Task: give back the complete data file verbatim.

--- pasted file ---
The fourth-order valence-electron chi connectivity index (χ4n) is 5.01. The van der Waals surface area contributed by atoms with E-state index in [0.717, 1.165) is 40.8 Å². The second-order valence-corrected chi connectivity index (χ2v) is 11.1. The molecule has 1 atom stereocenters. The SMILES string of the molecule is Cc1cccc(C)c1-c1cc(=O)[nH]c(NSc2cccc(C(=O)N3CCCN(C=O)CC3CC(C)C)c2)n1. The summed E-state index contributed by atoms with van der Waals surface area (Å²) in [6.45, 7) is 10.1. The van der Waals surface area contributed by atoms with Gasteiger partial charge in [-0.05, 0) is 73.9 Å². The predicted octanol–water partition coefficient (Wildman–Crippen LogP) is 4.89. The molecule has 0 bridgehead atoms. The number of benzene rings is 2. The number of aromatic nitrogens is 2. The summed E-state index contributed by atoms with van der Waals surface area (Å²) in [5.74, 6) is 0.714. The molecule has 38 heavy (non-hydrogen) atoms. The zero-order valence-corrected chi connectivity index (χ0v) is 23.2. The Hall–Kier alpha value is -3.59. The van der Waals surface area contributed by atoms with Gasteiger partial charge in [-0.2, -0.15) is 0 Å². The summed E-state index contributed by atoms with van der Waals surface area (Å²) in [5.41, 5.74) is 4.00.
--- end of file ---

The fourth-order valence-electron chi connectivity index (χ4n) is 5.01. The van der Waals surface area contributed by atoms with E-state index in [0.717, 1.165) is 40.8 Å². The second-order valence-corrected chi connectivity index (χ2v) is 11.1. The molecule has 1 atom stereocenters. The SMILES string of the molecule is Cc1cccc(C)c1-c1cc(=O)[nH]c(NSc2cccc(C(=O)N3CCCN(C=O)CC3CC(C)C)c2)n1. The summed E-state index contributed by atoms with van der Waals surface area (Å²) in [6.45, 7) is 10.1. The van der Waals surface area contributed by atoms with Gasteiger partial charge in [-0.05, 0) is 73.9 Å². The predicted octanol–water partition coefficient (Wildman–Crippen LogP) is 4.89. The molecule has 0 bridgehead atoms. The number of benzene rings is 2. The number of aromatic nitrogens is 2. The summed E-state index contributed by atoms with van der Waals surface area (Å²) in [5.74, 6) is 0.714. The molecule has 38 heavy (non-hydrogen) atoms. The zero-order valence-corrected chi connectivity index (χ0v) is 23.2. The Hall–Kier alpha value is -3.59. The van der Waals surface area contributed by atoms with Gasteiger partial charge in [-0.2, -0.15) is 0 Å². The summed E-state index contributed by atoms with van der Waals surface area (Å²) in [5.41, 5.74) is 4.00.